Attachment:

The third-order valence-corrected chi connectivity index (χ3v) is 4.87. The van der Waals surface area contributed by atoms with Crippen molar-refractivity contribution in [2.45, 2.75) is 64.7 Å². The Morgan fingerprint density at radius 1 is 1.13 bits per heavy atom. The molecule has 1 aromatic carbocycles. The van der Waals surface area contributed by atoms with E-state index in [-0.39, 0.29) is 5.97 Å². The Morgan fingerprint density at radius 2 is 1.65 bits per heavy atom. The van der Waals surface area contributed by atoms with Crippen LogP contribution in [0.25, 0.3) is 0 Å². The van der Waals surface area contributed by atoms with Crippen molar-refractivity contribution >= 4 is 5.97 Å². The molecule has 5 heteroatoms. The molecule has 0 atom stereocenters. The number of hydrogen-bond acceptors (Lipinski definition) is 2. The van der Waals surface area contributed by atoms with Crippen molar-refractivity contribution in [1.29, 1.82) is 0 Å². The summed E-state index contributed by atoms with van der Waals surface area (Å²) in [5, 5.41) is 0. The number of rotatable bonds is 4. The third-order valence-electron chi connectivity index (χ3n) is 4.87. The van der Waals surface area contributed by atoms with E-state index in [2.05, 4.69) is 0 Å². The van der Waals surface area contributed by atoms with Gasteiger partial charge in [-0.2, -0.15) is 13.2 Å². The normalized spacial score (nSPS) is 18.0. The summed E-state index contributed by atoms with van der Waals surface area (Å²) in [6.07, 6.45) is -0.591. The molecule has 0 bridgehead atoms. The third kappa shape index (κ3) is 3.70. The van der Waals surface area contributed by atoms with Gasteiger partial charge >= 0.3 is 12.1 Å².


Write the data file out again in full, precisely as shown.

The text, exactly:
The third-order valence-corrected chi connectivity index (χ3v) is 4.87. The van der Waals surface area contributed by atoms with Crippen molar-refractivity contribution in [2.45, 2.75) is 64.7 Å². The Morgan fingerprint density at radius 1 is 1.13 bits per heavy atom. The molecule has 1 aromatic carbocycles. The van der Waals surface area contributed by atoms with E-state index in [-0.39, 0.29) is 5.97 Å². The Morgan fingerprint density at radius 2 is 1.65 bits per heavy atom. The van der Waals surface area contributed by atoms with Crippen LogP contribution in [0.25, 0.3) is 0 Å². The van der Waals surface area contributed by atoms with Crippen molar-refractivity contribution >= 4 is 5.97 Å². The molecule has 5 heteroatoms. The molecule has 0 atom stereocenters. The number of hydrogen-bond acceptors (Lipinski definition) is 2. The van der Waals surface area contributed by atoms with Crippen molar-refractivity contribution in [1.29, 1.82) is 0 Å². The summed E-state index contributed by atoms with van der Waals surface area (Å²) in [5, 5.41) is 0. The number of rotatable bonds is 4. The third-order valence-electron chi connectivity index (χ3n) is 4.87. The van der Waals surface area contributed by atoms with E-state index in [2.05, 4.69) is 0 Å². The van der Waals surface area contributed by atoms with Gasteiger partial charge in [-0.2, -0.15) is 13.2 Å². The normalized spacial score (nSPS) is 18.0. The summed E-state index contributed by atoms with van der Waals surface area (Å²) in [6.07, 6.45) is -0.591. The molecule has 0 bridgehead atoms. The third kappa shape index (κ3) is 3.70. The van der Waals surface area contributed by atoms with Gasteiger partial charge >= 0.3 is 12.1 Å².